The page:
Apologies should be pretty straightforward. You screwed up, you feel bad, you express your remorse. But we're human, and humans are complicated. Many times, we apologise for the wrong reasons. Photo by pexels.
As author and business strategist Joseph Grenny explains, "the best apology is a glimpse into your own accountability." When you're truly sorry for something, you take a sincere look into your own feelings and actions to express your remorse. The trouble is, a lot of us apologise just to absolve ourselves of guilt and make everything better.
Grenny explains how this contrasts with a genuine apology:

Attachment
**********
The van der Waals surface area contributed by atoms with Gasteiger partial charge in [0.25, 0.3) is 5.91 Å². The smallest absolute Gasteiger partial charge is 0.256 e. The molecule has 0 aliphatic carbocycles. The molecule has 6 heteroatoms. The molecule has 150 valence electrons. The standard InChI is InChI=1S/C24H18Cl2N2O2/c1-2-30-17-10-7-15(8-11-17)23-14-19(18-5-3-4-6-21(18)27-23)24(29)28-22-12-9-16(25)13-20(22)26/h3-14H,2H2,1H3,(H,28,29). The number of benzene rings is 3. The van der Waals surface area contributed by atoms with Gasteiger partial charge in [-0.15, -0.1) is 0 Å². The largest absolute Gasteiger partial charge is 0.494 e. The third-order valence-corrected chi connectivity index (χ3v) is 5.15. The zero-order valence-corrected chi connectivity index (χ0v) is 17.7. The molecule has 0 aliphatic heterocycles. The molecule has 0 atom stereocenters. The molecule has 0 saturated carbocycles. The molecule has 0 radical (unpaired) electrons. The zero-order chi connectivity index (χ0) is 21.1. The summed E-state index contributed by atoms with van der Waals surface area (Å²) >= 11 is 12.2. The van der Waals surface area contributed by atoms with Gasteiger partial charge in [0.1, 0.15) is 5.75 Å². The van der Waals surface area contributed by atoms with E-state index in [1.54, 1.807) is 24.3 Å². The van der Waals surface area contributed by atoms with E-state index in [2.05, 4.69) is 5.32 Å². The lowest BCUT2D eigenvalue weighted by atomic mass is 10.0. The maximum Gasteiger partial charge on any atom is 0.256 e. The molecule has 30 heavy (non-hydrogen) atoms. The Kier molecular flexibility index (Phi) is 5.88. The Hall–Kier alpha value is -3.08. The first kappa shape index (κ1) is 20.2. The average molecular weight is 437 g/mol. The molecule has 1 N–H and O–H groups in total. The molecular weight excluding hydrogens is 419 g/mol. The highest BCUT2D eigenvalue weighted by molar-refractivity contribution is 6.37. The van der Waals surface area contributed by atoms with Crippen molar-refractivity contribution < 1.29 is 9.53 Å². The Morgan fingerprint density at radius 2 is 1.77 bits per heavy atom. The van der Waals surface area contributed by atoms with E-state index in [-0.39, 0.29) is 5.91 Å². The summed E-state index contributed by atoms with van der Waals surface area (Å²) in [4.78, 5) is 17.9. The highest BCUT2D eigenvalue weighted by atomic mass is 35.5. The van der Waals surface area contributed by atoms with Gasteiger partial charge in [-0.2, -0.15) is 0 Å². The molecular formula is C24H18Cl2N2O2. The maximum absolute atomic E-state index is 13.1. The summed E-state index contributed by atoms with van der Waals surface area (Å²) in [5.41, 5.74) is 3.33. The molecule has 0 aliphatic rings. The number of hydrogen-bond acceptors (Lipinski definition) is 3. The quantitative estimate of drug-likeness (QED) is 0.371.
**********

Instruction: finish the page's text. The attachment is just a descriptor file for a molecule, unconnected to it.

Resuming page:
It affords others an intimate and sincere view of your internal moral conversation — how you respond to their feelings and how you judge your own actions. Its goal is not to "get" something from the other person. That decision is up to them. Some people forgive slowly and some readily. You can't control that. All you can control is the speed with which you regain your own integrity.
Chances are, you've done this before - maybe with a spouse, a friend, or a coworker. Especially if you don't particularly understand why someone is upset with your actions, it can be hard to catch that necessary "glimpse into your own accountability". A simple way to combat this is to ask yourself why you're apologising - do you truly empathise with the other person or are you apologising just to be forgiven?
Grenny has some additional insight that's worth reading. Check out his article over at Harvard Business Review.